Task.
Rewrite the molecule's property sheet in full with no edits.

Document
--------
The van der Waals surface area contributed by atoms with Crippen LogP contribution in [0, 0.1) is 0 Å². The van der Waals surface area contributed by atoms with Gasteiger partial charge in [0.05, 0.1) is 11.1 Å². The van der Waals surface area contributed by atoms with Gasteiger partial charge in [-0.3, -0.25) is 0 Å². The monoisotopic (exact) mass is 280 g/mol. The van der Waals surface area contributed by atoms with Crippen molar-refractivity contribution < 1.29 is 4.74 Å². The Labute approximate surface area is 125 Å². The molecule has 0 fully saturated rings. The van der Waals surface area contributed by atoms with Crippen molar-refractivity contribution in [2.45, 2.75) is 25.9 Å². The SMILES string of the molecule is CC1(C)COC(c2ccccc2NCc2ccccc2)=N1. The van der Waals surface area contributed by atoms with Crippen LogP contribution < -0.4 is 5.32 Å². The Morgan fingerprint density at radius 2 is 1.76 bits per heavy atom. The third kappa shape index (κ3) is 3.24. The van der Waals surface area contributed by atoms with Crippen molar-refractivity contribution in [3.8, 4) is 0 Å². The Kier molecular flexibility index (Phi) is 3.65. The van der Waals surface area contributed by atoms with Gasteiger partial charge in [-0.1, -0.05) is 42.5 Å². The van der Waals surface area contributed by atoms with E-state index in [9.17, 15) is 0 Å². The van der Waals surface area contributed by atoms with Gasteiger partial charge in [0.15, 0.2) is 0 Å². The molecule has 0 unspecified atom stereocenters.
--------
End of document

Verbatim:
The van der Waals surface area contributed by atoms with Crippen LogP contribution in [0, 0.1) is 0 Å². The van der Waals surface area contributed by atoms with Gasteiger partial charge in [0.05, 0.1) is 11.1 Å². The van der Waals surface area contributed by atoms with Gasteiger partial charge in [-0.3, -0.25) is 0 Å². The monoisotopic (exact) mass is 280 g/mol. The van der Waals surface area contributed by atoms with Crippen molar-refractivity contribution < 1.29 is 4.74 Å². The Labute approximate surface area is 125 Å². The molecule has 0 fully saturated rings. The van der Waals surface area contributed by atoms with Crippen molar-refractivity contribution in [2.45, 2.75) is 25.9 Å². The SMILES string of the molecule is CC1(C)COC(c2ccccc2NCc2ccccc2)=N1. The van der Waals surface area contributed by atoms with Crippen LogP contribution < -0.4 is 5.32 Å². The Morgan fingerprint density at radius 2 is 1.76 bits per heavy atom. The third kappa shape index (κ3) is 3.24. The van der Waals surface area contributed by atoms with Crippen molar-refractivity contribution in [3.8, 4) is 0 Å². The Kier molecular flexibility index (Phi) is 3.65. The van der Waals surface area contributed by atoms with Gasteiger partial charge in [-0.1, -0.05) is 42.5 Å². The van der Waals surface area contributed by atoms with E-state index in [9.17, 15) is 0 Å². The van der Waals surface area contributed by atoms with Gasteiger partial charge in [0.15, 0.2) is 0 Å². The molecule has 0 unspecified atom stereocenters.